There is no major difference in the gender identity development of children raised by same-sex parents compared to those adopted by heterosexual couples. These are the findings of a new study in Springer's journal Sex Roles. Lead author Rachel Farr of the University of Kentucky says that the toys that children prefer to play with in their preschool years are much more tell-tale about whether they will grow up to conform to typical gender norms.
A North-South divide in the way children are dealt with by local authorities and the family courts has been uncovered by researchers from the Centre for Child and Family Justice Research at Lancaster University.
Experts at the University of Huddersfield are researching the emergence of a new style of family creation that sees couples 'adopt' embryos and, after the child is born, remain in contact with the donors and in many cases develop a special relationship with them.
The presumed sisterhood between young black women in the United States doesn't exist between the different classes. Young middle-class black women feel 'different' or even isolated. This also applies to women who grow up in biracial families or are adopted by a white family. Their connection to the white community alienates them even further from other black women, reports Colleen Butler-Sweet of the Sacred Heart University, in a study published in Springer's journal Gender Issues.
An important learning process is impaired in adolescents who were abused as children, a University of Pittsburgh researcher has found, and this impairment contributes to misbehavior patterns later in life. In a newly released study, published in the Journal of Child Psychology and Psychiatry, Pitt Assistant Professor Jamie L. Hanson detailed the connection between impaired associative learning capacities and instances of early childhood abuse.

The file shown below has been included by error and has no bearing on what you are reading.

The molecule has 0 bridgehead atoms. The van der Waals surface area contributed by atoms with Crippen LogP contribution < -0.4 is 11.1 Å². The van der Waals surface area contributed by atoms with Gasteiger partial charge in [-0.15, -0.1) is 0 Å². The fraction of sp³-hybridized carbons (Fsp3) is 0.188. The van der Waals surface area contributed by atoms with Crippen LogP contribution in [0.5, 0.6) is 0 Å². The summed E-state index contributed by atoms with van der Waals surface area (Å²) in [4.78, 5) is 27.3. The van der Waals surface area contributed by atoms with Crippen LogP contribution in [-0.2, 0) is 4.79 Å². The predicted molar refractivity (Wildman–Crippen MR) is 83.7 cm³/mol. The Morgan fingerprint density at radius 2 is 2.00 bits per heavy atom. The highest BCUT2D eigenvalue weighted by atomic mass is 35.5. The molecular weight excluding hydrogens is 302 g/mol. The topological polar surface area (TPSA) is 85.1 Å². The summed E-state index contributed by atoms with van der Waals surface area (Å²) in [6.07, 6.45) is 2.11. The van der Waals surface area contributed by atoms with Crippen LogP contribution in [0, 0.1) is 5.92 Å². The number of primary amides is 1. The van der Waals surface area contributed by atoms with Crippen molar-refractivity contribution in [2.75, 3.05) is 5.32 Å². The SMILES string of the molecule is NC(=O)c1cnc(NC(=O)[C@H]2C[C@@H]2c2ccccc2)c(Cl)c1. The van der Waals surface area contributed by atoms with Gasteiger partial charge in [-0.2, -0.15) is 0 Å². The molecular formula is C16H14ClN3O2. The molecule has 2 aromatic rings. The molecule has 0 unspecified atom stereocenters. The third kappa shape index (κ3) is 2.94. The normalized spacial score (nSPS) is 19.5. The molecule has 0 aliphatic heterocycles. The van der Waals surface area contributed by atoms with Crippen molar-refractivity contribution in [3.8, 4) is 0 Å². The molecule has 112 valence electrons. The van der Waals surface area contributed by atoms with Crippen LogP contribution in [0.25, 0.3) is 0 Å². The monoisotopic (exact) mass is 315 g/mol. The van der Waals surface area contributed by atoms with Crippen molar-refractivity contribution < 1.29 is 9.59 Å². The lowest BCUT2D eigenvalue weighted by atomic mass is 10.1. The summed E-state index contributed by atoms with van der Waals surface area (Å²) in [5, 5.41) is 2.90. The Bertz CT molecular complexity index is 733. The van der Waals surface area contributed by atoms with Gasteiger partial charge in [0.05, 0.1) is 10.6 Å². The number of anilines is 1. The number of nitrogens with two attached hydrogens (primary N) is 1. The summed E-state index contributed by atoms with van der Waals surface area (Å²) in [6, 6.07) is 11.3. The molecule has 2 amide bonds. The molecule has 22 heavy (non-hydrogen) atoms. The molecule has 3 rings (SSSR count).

A new study from the University of Rochester sheds light on how parents and caregivers of children with fetal alcohol spectrum disorders can best help their kids, and at the same time, maintain peace at home and at school.
Children who have been in the US foster care system are at a significantly higher risk of mental and physical health problems -- ranging from learning disabilities, developmental delays and depression to behavioral issues, asthma and obesity -- than children who haven't been in foster care, according to a University of California, Irvine sociologist.
Nurturing caregiving from a few consistent individuals helps to minimize the potential emotional and mental-health development issues that can arise from spending the early years of a child's life in an institution. Within such facilities, infants and toddlers reared in daily contact with responsive and warm professionals display better physical, cognitive, and social development. After they are placed into families, they have less aggressive and defiant tendencies and show fewer externalizing behaviors.
A report from the University of Washington finds that inconsistent practices and policies leave many foster children in the state without an advocate in decisions that shape virtually every aspect of their lives.
'Open' adoptions, or adoptions in which adoptive families have ongoing interactions with the birth family are becoming more popular. Now, University of Missouri communication researchers are studying the benefits of open adoptions. Their recent study shows that open adoptions in which communication is encouraged, can benefit the child and their adoptive parents.